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Monday, May 23, 2011

Ambition, Blind, Pure, or Otherwise

“…thou wouldst be great, art not without ambition; but without the illness should attend it….” Macbeth I:5

So here’s where I have to talk about ambition. I have to talk about it, considering where I left my last blog post. “What if reach exceeds grasp?” One person commented, a question I was already considering, just as I was aware of a depressing sidebar to the idea that feeling successful means achieving an intersection of capability with desire. I admire these friends who seem so comfortable with themselves that either they can accept their limitations; or they are so self-confident they don’t need to prove the upper limit of their ability. Are they aliens?

Another friend, an artist, had already poignantly expressed the truth that in creating art, success may be a fleeting feeling, quickly replaced by the need to improve upon what failed in the last creation.  (And let me note here, that I extend “creativity” to all endeavors that require synthesis; the arts are obvious, but the sciences, and plenty of other careers or callings require it.)

Oh, how I’ve hated to talk about ambition. Maybe it’s because when, a few weeks ago, I brainstormed about it in my notebook, the first things I wrote down were all negative:”witch,” “dirty word,” “self-aggrandizing.” I don’t know why, I truly don’t. But I have to face it; I’m more ambitious than I realized. (Of course, said my sister the psychologist, that’s the source of your problem.)

Why the negative associations? I mean, both my parents--all my parents--were/are professionals. My mother was an economist, my stepmother and father  lawyers. Going back a generation they were all professionals, too: physicist (grandmother), lawyers, a federal judge. My father’s mother was the second woman to graduate from the University of Pennsylvania Law School. I was primed for an ambitious career.

I even gunned the engine right out of college, starting as a receptionist at a law firm, being promoted to paralegal within weeks (dressing for the part, etc, etc.).

I hated that job, oh how I hated it. No blocks of free time in the afternoon. I might have gone to law school anyway, though, if my parents hadn’t dissuaded me. The practice of law has changed, they told me. It’s not the way it used to be. Don’t do it.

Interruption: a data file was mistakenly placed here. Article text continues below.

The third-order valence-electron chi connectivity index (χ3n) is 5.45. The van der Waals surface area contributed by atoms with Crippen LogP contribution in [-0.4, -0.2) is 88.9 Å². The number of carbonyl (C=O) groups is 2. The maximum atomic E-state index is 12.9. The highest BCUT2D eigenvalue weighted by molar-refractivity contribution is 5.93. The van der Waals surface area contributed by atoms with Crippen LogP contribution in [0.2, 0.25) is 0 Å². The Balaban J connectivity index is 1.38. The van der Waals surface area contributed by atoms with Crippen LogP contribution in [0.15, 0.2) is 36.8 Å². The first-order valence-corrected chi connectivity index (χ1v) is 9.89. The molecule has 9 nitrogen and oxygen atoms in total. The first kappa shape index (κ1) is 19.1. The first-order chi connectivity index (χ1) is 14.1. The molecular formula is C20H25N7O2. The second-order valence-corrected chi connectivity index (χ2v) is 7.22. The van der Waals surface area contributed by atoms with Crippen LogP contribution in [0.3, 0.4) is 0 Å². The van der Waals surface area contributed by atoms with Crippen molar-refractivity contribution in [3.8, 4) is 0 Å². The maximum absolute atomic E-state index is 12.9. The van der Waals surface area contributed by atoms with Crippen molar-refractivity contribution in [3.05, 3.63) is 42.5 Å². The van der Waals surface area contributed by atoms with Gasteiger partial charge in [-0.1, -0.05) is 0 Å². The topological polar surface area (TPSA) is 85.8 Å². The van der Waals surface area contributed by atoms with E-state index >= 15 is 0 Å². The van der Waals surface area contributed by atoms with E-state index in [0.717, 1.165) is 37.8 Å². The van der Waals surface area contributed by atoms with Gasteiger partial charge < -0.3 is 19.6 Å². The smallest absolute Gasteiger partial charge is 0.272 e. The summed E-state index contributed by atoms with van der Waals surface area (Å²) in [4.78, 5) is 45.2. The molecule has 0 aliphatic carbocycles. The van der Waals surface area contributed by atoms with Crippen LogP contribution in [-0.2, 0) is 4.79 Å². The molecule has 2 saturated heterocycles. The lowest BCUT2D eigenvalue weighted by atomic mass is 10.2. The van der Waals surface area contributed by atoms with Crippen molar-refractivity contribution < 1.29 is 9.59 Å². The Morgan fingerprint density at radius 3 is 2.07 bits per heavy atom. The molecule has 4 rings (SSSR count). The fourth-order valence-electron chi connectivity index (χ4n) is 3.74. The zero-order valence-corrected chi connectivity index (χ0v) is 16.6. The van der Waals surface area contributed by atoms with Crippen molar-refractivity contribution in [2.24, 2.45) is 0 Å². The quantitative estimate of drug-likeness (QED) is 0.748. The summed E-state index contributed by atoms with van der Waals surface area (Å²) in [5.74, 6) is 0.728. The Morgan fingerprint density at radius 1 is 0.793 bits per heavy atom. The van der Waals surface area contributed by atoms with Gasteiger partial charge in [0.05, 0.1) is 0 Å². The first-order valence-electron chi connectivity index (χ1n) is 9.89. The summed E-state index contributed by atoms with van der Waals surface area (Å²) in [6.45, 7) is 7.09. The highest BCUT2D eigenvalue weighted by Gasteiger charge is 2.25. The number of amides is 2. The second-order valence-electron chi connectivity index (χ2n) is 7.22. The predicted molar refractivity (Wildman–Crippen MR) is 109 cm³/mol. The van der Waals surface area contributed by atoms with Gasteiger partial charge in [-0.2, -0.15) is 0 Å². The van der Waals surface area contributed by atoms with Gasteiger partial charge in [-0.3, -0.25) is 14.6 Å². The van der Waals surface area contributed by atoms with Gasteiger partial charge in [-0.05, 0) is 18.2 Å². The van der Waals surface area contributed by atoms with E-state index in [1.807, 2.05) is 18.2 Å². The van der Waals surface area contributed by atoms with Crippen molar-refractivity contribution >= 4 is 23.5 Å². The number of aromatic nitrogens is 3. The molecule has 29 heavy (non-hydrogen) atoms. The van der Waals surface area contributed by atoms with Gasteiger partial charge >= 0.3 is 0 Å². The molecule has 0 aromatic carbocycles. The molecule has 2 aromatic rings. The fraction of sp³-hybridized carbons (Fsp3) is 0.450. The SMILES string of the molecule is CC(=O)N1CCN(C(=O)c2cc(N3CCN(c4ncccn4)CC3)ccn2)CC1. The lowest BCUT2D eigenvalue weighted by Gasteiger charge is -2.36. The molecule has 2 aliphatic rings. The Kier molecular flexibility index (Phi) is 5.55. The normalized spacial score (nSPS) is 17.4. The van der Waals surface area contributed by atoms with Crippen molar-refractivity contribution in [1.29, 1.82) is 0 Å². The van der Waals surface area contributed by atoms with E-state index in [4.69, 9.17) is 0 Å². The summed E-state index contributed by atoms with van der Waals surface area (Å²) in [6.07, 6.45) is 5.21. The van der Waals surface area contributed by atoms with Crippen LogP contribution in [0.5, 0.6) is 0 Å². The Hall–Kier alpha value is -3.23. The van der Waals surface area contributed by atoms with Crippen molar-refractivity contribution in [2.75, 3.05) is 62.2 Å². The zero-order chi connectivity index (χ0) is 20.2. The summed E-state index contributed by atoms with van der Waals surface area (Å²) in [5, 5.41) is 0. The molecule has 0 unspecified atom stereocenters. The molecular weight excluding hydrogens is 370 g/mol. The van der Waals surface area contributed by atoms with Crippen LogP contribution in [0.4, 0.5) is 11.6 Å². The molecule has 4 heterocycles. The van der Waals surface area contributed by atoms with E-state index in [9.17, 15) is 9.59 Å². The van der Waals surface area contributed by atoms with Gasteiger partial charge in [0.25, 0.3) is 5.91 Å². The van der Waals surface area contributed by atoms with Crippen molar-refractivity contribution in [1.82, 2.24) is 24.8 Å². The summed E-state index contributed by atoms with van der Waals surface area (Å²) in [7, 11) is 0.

Zero encouragement. My engine sputtering, I asked what I ought to be. Civil Engineer. Stock broker. Accountant.

Seriously. These were their suggestions. Nothing aligning with my interests. Not a word about the written word. Stalled.

Not that I blame my parents. At least not in my rational brain.  I think, though, my subconscious got the message of their silence, and it’s been a long, LONG time my writing ambition has been working it’s way up and out.

So now it’s here on the page, for my tens of readers. And it isn’t that pretty. And it’s really kind of scary. Maybe it's out of reach. But I have to agree with my aforementioned commenters, that the creative ambition is something that is often out of reach, and it’s the reaching for it that is creative, and it’s the reaching for it that’s also constant failure.

A word about Ambition versus Goal. I've been writing as if the terms are interchangeable, when they're not. Maybe ambition is a driving force, and goals are concrete achievements. Parsed that way, then, you know, you can feel successful when you’ve achieved a goal, while understanding the need that drives you onward to new goals is ambition. Maybe I’m just going in circles here. I'm trying to figure out how some people can achieve their ambitions and their goals, while some people keep gunning past goal after goal, fueled by ambition. My friends who feel successful lack nothing in the brains department. So what allows some people to feel successful is not so much the intersection of capability with desire as it is the intersection of ambition
with achieved goals. Those lucky folks aren't hung up on proving themselves. Clearly, as my 8th grade friend put it, some people are just more ambitious than others. Sadly, I must be one of them. Oh dear.

Returning to the question posed by my reader. What if reach exceeds grasp? Well, I guess that's the definition of ambition, that's all. Not a referendum on talent, intelligence, or success, for that matter.  Maybe it’s a new Laurie Anderson tune. Not Walking and Falling, but Reaching and Failing. 

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